Administration is not as big a shock as it would have been a few years ago. The PFA have been working overtime financially supporting clubs or giving out advice to players on a number of technicalities when it comes to wage deferrals or in Leicester City's case wage reductions.

The PFA representative who came down to talk to our lads, Mick Maguire, told us he has been involved in these sort of talks at more than 30 clubs, who have been in some financial difficulty in one form or another.

I have said before in this column that it all adds up to us creeping towards having two full-time leagues and part-time regional divisions. The fans would still support their clubs, there would just be less professionals.

And it is not just smaller clubs that are struggling. I can see for example if West Ham or Sunderland were to be relegated they would be in the same financial embarrassment as we find oursleves in at the moment.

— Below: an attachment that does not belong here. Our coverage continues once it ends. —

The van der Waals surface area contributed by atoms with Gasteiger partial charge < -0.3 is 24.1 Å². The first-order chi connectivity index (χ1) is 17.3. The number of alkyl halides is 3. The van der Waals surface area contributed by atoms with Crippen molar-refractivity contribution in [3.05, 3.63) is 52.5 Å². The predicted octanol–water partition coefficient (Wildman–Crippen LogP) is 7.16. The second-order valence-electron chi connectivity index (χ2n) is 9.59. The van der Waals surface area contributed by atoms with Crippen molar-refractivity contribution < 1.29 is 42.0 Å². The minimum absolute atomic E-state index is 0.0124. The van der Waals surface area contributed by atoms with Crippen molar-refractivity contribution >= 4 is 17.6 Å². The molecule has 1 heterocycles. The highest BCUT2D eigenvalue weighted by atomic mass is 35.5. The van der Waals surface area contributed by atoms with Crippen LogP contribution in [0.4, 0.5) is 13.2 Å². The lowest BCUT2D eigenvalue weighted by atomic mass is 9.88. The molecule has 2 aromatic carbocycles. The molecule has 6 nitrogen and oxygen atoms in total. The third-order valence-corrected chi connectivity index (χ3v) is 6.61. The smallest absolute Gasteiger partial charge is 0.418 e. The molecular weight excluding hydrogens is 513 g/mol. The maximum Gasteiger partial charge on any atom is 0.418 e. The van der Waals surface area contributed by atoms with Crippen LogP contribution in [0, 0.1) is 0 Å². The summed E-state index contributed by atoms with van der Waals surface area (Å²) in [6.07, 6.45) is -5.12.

This club is well-run, despite this past 12 months, or annus horribilis, for the chairman and the board. It has happened to us due to a cocktail of circumstances due to relegation, the collapse of the transfer market, the window restricting sales but the natural remedy will come with more sensible wage demands and transfer fees.

I know that sounds two-faced because we are a victim of more sensible transfer fees, but on the other hand it is the future.

Rio Ferdinand cost £30m yet Jonathan Woodgate went for £8m but that shows the way football is going which will be seen to be for the good of the game. There will be further casualties but at the same time there will also be a market for top players and top home-grown talent.